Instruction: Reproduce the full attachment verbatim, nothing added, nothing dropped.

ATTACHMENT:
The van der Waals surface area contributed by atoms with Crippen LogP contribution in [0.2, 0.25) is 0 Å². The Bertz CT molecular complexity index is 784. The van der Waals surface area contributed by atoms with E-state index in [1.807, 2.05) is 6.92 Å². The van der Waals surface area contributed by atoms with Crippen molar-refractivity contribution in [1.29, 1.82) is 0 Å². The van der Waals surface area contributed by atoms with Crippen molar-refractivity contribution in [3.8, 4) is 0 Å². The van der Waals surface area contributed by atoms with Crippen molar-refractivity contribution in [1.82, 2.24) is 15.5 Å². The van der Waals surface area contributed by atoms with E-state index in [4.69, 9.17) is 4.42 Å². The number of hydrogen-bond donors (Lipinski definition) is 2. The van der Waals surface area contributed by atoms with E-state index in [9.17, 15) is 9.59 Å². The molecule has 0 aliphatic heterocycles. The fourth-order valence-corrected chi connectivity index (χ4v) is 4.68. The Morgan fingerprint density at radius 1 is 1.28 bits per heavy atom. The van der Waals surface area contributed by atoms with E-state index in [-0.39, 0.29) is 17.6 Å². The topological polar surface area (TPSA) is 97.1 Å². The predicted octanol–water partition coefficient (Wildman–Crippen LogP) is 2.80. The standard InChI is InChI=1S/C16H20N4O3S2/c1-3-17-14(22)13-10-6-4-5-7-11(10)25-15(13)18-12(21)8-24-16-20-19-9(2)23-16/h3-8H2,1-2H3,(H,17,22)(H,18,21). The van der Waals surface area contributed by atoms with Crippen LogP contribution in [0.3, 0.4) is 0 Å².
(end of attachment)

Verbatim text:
The van der Waals surface area contributed by atoms with Crippen LogP contribution in [0.2, 0.25) is 0 Å². The Bertz CT molecular complexity index is 784. The van der Waals surface area contributed by atoms with E-state index in [1.807, 2.05) is 6.92 Å². The van der Waals surface area contributed by atoms with Crippen molar-refractivity contribution in [1.29, 1.82) is 0 Å². The van der Waals surface area contributed by atoms with Crippen molar-refractivity contribution in [3.8, 4) is 0 Å². The van der Waals surface area contributed by atoms with Crippen molar-refractivity contribution in [1.82, 2.24) is 15.5 Å². The van der Waals surface area contributed by atoms with E-state index in [4.69, 9.17) is 4.42 Å². The number of hydrogen-bond donors (Lipinski definition) is 2. The van der Waals surface area contributed by atoms with E-state index in [9.17, 15) is 9.59 Å². The molecule has 0 aliphatic heterocycles. The fourth-order valence-corrected chi connectivity index (χ4v) is 4.68. The Morgan fingerprint density at radius 1 is 1.28 bits per heavy atom. The van der Waals surface area contributed by atoms with E-state index in [-0.39, 0.29) is 17.6 Å². The topological polar surface area (TPSA) is 97.1 Å². The predicted octanol–water partition coefficient (Wildman–Crippen LogP) is 2.80. The standard InChI is InChI=1S/C16H20N4O3S2/c1-3-17-14(22)13-10-6-4-5-7-11(10)25-15(13)18-12(21)8-24-16-20-19-9(2)23-16/h3-8H2,1-2H3,(H,17,22)(H,18,21). The van der Waals surface area contributed by atoms with Crippen LogP contribution in [0.3, 0.4) is 0 Å².